"Clear and present danger" -- Ashcroft's words draw trucking into state of alert

By Land Line staff | Wednesday, September 26, 2001

The trucking industry has found itself in a state of high alert as law enforcement authorities are now investigating whether additional attacks by terrorists may involve the use of commercial vehicles such as chemical tankers. The elevated alert status was prompted by new developments in the investigation revealed yesterday by U.S. Attorney General John Ashcroft.

Declaring that terrorism ''is a clear and present danger to Americans today,'' Ashcroft told the Senate Judiciary Committee on Tuesday that some people who sought CDL licenses with haz mat endorsements may have links to the hijackers of the four planes that crashed in New York, Washington and Pennsylvania.

Sources within the Justice Department say that about 20 people have been charged since the Sept. 11 attacks with fraudulently obtaining or attempting to obtain licenses to transport hazardous materials.

''Intelligence information available to the FBI indicates a potential for additional terrorist incidents,'' the attorney general told lawmakers.

Following the Sept. 11 attack, the U.S. Department of Transportation was prompt to disseminate transportation security advisories at the request of the FBI. The message was clear. Those who handle, store, or transport chemical, biological or radiological materials must be especially vigilant. David Longo, spokesman for the Federal Motor Carrier Safety Administration, said today an additional advisory is forthcoming and may be posted on the agency's website as early as tomorrow.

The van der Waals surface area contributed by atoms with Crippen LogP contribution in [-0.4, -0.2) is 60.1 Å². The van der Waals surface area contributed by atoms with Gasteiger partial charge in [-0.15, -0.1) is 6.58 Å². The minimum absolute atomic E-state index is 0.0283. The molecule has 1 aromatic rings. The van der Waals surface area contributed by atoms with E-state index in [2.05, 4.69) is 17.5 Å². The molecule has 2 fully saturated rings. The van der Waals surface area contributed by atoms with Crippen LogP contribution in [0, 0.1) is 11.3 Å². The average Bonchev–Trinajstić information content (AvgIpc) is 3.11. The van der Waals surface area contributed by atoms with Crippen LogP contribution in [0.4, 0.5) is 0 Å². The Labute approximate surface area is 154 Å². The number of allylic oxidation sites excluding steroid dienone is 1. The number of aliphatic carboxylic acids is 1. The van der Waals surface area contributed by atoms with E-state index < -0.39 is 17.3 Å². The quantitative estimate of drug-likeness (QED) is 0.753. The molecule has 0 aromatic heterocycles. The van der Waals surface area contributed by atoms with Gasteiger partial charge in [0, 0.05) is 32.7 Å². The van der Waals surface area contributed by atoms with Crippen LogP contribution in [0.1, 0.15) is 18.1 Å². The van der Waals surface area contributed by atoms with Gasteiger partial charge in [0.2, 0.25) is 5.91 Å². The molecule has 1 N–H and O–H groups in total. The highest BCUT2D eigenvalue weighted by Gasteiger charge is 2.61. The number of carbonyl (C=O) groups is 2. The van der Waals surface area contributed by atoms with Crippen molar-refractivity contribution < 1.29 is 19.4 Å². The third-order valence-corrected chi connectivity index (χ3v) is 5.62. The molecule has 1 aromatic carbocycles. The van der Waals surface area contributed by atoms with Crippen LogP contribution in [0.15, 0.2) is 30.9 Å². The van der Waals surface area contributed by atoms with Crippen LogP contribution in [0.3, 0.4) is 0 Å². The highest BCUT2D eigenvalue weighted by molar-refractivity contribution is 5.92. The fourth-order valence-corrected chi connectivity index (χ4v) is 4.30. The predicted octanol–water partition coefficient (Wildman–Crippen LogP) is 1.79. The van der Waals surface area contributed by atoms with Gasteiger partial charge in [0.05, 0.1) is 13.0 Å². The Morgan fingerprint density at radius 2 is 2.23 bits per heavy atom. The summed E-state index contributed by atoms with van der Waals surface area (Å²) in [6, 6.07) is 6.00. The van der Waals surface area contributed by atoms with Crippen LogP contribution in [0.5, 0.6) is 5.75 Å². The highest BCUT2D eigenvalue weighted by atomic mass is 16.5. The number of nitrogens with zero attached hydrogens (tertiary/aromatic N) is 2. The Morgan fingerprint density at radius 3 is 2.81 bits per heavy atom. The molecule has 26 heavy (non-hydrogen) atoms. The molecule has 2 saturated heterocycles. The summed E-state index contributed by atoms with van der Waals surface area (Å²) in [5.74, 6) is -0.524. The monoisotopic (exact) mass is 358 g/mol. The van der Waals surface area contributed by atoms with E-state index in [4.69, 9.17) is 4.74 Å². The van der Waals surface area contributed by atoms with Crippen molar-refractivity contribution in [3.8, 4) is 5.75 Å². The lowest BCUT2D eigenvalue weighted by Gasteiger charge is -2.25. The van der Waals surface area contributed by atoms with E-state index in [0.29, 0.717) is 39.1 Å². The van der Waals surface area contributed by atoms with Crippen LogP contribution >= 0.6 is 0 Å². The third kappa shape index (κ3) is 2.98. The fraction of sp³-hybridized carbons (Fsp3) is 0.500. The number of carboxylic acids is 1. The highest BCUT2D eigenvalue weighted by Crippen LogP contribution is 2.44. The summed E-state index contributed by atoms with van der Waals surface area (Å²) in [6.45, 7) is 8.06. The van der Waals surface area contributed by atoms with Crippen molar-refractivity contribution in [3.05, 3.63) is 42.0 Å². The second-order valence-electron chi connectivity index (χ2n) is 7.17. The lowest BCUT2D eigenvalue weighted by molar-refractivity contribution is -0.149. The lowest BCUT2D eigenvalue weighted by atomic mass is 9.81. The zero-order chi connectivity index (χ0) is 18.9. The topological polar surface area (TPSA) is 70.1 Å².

The FBI says that since Sept. 11, numerous terrorist threats have been reported, including unconfirmed reporting regarding potential use of such hazardous materials. The FBI is coordinating with DOT and EPA to ensure that adequate protective countermeasures are in place to prevent unauthorized use or possession.

The DOT says it has no information of any specific threats directed against additional targets, but the U.S. transportation industry should remain at a heightened state of alert and should implement security measures commensurate with this level of security.

The DOT, on behalf of the the FBI, asks truckers to be especially cautious. Any suspicious behavior by trucking company employees or customers should be immediately reported. Appropriate precaution is particularly advised regarding the transport of hazardous chemicals. Information on suspicious activity or pertinent information that would assist investigative/security efforts should be reported first to local law enforcement (state police) and then to local FBI. A formal threat assessment will then be conducted by the FBI and any other government agencies it may be necessary to involve.

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